Speech Therapy and Aphasia
Speech Therapy and Aphasia: The ability to remember names is a
discipline. It is a method that people use when they want to remember names. Often the desire to remember a name will be sufficient. However, those who have never really placed that much importance on remembering names will need to learn the methods and strategies of others who do. Likewise, those with aphasia who have word finding problems or difficulty remembering the words they want to say can improve those skills often by learning strategies in language formulation and memory. The information in this video will help you and others who are desirous of remember names and words.
Speech Therapy and Aphasia Tips
1. Make sure you want to remember a name a word, and hold it to be of critical importance.
2. Make sure you introduce yourself and ask the other person for their first and last name
3. Make sure you have heard the first and last name, and if you have not to ask them to repeat their first and last name.
4. Make a comment about their name that will help you remember.
5. Use the person’s name 4-6 times within the first few minutes of the conversation.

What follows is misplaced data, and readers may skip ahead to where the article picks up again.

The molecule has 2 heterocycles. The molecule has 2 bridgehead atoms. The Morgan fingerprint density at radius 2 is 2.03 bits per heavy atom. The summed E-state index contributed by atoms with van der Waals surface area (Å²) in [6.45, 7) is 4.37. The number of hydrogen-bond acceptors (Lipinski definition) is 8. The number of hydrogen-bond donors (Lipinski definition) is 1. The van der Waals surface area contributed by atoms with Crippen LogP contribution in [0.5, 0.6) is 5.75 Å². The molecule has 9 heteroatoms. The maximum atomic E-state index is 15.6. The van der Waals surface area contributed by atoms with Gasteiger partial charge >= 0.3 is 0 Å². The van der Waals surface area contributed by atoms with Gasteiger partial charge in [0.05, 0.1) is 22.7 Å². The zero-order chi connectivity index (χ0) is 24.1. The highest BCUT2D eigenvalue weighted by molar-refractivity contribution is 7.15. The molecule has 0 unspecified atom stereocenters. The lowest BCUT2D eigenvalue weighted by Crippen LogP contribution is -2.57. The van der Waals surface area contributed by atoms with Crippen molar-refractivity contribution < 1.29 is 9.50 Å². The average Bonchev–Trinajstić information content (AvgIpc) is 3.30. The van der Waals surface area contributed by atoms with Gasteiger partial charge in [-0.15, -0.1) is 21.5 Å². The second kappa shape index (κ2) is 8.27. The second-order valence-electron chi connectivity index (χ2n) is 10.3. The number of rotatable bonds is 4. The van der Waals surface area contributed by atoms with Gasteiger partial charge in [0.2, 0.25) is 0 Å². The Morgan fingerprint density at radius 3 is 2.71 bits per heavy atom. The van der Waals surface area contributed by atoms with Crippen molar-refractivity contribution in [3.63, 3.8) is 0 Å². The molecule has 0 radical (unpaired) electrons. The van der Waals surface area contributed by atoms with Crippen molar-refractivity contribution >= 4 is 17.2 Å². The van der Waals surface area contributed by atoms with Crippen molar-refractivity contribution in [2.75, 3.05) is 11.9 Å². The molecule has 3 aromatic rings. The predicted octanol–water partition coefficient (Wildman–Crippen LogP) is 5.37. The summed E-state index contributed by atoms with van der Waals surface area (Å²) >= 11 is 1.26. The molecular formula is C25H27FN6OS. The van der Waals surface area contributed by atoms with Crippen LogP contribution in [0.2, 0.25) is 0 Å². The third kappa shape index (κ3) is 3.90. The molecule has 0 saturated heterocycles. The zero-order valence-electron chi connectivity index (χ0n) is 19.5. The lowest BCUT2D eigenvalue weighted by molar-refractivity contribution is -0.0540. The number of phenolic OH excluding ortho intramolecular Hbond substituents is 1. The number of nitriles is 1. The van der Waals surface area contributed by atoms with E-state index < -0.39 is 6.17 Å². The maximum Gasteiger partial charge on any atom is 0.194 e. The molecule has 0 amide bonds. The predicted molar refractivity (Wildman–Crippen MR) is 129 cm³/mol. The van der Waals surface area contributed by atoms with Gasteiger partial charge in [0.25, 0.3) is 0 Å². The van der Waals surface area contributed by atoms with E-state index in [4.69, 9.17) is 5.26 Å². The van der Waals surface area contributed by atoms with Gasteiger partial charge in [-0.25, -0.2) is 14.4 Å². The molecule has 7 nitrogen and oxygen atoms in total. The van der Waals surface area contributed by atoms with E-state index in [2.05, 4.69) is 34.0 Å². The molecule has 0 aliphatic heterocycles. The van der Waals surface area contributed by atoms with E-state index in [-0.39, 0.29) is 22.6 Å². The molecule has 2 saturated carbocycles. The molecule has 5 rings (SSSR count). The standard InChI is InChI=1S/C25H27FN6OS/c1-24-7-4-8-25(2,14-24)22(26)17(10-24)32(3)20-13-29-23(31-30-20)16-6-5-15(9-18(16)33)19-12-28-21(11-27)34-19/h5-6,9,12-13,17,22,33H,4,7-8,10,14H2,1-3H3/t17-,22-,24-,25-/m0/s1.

6. Find a distinctive feature of their face or body and use an image or thought and transpose that image or thought over the distinctive feature.
7. If you forget the name, even if it is in the middle of the conversation, never be afraid to ask that person again for their first and last name. (meeting new people and remembering names may be a little stressful at first). Then use the name again many times during the next few minutes.
Aphasia Speech Therapist Mark Ittleman
Mark Ittleman, M.S., CCC/SLP is a senior speech language pathologist who has been helping people speak with clarity for over 40 years. He has spent years in direct one on one speech therapy with those with brain injury, aphasia and children who have not developed speech and language normally. He has worked in nationally renowned rehabilitation hospitals and has developed specialized programs for those who lost their speech due to aphasia. Those programs involve training family members, caregivers and speech language pathologists